Chase later left the CDC, according to O’Neil, and the duties of coordinating with designers was handed over to Terri Grantham and Tara Johnson of OARC. Chase could not be reached for comment.
From that point forward, O’Neil said he had “multiple contacts, meetings, phone conversations in regards to design” with Grantham and Johnson. Those meetings, he said, focused on shirt sizes, quantities and the design itself, among other things.
“If that’s not an agreement then I don’t know what is,” he said.
O’Neil said that neither he nor anyone from OARC ever signed a more traditional employment contract because “they couldn’t narrow down exactly how many units they needed.”
O’Neil never met with Kitchen during that period. Kitchen confirmed that O’Neil was selected through an initial process to find designers, but never had a formal contract with the nonprofit that spelled out “the scope of services to be delivered, cost etc.”
“This is where the process stopped with Mr. O’Neil. For whatever reason a contract was not executed and we moved on to another vendor,” Kitchen wrote in an email to NewsWorks.Kitchen said none of O’Neil’s designs were used during this year’s Jazz Festival. He said he plans on meeting with the designer to discuss his complainant.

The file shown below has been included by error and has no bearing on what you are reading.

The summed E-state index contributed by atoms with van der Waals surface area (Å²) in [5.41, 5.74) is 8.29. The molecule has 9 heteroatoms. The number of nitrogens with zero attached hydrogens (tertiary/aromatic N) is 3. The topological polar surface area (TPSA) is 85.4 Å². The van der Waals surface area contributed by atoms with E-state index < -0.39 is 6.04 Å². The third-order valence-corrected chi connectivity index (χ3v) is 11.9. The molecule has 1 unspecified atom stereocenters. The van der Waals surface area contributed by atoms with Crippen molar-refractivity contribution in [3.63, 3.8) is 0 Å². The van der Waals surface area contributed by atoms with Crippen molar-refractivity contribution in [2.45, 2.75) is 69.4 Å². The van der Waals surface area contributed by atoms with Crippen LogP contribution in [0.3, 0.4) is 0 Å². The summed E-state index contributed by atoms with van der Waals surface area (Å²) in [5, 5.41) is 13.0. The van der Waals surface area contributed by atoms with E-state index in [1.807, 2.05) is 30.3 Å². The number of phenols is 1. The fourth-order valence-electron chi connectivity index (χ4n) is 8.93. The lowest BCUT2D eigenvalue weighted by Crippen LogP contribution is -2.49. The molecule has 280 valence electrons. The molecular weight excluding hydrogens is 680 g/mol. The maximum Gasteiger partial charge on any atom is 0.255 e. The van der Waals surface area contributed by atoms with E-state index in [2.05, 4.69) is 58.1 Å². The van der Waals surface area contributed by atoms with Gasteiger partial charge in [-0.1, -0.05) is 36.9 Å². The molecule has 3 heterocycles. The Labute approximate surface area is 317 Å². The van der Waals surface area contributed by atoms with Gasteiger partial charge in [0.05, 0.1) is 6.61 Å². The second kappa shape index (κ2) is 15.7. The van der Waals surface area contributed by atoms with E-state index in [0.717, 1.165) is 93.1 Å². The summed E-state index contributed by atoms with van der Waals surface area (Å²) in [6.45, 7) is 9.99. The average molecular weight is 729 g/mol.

The ‘trane’ that left the station
O’Neil is not the only one alleging OARC reneged on an agreement. The organizers for a smaller, jazz festival in Germantown and the former owner of a West Oak Lane restaurant have quibbles of their own.
Raymond and Rosalind Wood, organizers of the John Coltrane, or the “Tranestop” jazz festival, allege that OARC promised to pour up to $80,000 into the festival in 2010, but backed out of that agreement at the last minute.
The decision, said Raymond Wood, forced him to shut down his event.
Wood told NewsWorks in December that OARC, at the behest of Rep. Evans, intentionally strung him and his wife along in order to eliminate them as competition. He reasoned the organizers of the West Oak Lane Jazz Festival didn’t appreciate having a cheaper, but successful jazz festival so close by.
“[Evans] crushes, or attempts to crush any kind of economic development that he is not into,” Raymond Wood said at the time.